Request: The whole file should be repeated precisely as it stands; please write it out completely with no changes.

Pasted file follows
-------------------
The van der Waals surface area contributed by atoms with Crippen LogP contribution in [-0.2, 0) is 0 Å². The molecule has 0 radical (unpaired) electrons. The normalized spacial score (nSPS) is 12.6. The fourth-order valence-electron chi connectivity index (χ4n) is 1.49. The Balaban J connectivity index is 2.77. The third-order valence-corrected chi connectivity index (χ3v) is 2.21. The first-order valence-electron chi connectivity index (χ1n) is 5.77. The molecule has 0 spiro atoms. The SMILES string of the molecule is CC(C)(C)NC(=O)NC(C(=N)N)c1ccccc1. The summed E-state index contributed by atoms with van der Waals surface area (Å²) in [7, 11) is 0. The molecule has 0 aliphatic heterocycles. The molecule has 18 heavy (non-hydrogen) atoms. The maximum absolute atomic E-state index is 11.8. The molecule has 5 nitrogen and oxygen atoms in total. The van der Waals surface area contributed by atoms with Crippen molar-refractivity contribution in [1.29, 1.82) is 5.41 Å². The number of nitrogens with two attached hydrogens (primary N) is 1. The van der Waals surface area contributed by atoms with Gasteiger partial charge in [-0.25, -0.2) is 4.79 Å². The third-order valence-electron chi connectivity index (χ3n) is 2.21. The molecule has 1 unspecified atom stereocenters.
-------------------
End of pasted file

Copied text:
The van der Waals surface area contributed by atoms with Crippen LogP contribution in [-0.2, 0) is 0 Å². The molecule has 0 radical (unpaired) electrons. The normalized spacial score (nSPS) is 12.6. The fourth-order valence-electron chi connectivity index (χ4n) is 1.49. The Balaban J connectivity index is 2.77. The third-order valence-corrected chi connectivity index (χ3v) is 2.21. The first-order valence-electron chi connectivity index (χ1n) is 5.77. The molecule has 0 spiro atoms. The SMILES string of the molecule is CC(C)(C)NC(=O)NC(C(=N)N)c1ccccc1. The summed E-state index contributed by atoms with van der Waals surface area (Å²) in [7, 11) is 0. The molecule has 0 aliphatic heterocycles. The molecule has 18 heavy (non-hydrogen) atoms. The maximum absolute atomic E-state index is 11.8. The molecule has 5 nitrogen and oxygen atoms in total. The van der Waals surface area contributed by atoms with Crippen molar-refractivity contribution in [1.29, 1.82) is 5.41 Å². The number of nitrogens with two attached hydrogens (primary N) is 1. The van der Waals surface area contributed by atoms with Gasteiger partial charge in [-0.25, -0.2) is 4.79 Å². The third-order valence-electron chi connectivity index (χ3n) is 2.21. The molecule has 1 unspecified atom stereocenters.